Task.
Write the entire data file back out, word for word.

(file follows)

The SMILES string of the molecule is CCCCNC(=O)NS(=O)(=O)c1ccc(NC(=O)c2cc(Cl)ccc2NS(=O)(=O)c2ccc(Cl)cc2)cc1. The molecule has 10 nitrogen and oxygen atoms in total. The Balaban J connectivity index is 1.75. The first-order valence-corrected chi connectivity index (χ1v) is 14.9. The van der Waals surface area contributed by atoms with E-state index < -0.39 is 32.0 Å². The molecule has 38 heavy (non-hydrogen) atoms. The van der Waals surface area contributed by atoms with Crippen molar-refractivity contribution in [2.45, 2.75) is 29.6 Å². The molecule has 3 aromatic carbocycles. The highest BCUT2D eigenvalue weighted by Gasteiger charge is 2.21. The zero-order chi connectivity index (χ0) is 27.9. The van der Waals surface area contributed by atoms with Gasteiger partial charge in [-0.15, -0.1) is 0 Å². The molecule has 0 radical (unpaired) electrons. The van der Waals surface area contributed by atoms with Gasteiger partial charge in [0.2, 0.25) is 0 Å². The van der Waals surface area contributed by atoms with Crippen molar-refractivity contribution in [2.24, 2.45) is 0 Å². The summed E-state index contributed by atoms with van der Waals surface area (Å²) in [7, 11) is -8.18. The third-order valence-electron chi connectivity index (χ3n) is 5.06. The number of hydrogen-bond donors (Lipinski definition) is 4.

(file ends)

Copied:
The SMILES string of the molecule is CCCCNC(=O)NS(=O)(=O)c1ccc(NC(=O)c2cc(Cl)ccc2NS(=O)(=O)c2ccc(Cl)cc2)cc1. The molecule has 10 nitrogen and oxygen atoms in total. The Balaban J connectivity index is 1.75. The first-order valence-corrected chi connectivity index (χ1v) is 14.9. The van der Waals surface area contributed by atoms with E-state index < -0.39 is 32.0 Å². The molecule has 38 heavy (non-hydrogen) atoms. The van der Waals surface area contributed by atoms with Crippen molar-refractivity contribution in [2.45, 2.75) is 29.6 Å². The molecule has 3 aromatic carbocycles. The highest BCUT2D eigenvalue weighted by Gasteiger charge is 2.21. The zero-order chi connectivity index (χ0) is 27.9. The van der Waals surface area contributed by atoms with Gasteiger partial charge in [-0.15, -0.1) is 0 Å². The molecule has 0 radical (unpaired) electrons. The van der Waals surface area contributed by atoms with Gasteiger partial charge in [0.2, 0.25) is 0 Å². The van der Waals surface area contributed by atoms with Crippen molar-refractivity contribution in [2.24, 2.45) is 0 Å². The summed E-state index contributed by atoms with van der Waals surface area (Å²) in [7, 11) is -8.18. The third-order valence-electron chi connectivity index (χ3n) is 5.06. The number of hydrogen-bond donors (Lipinski definition) is 4.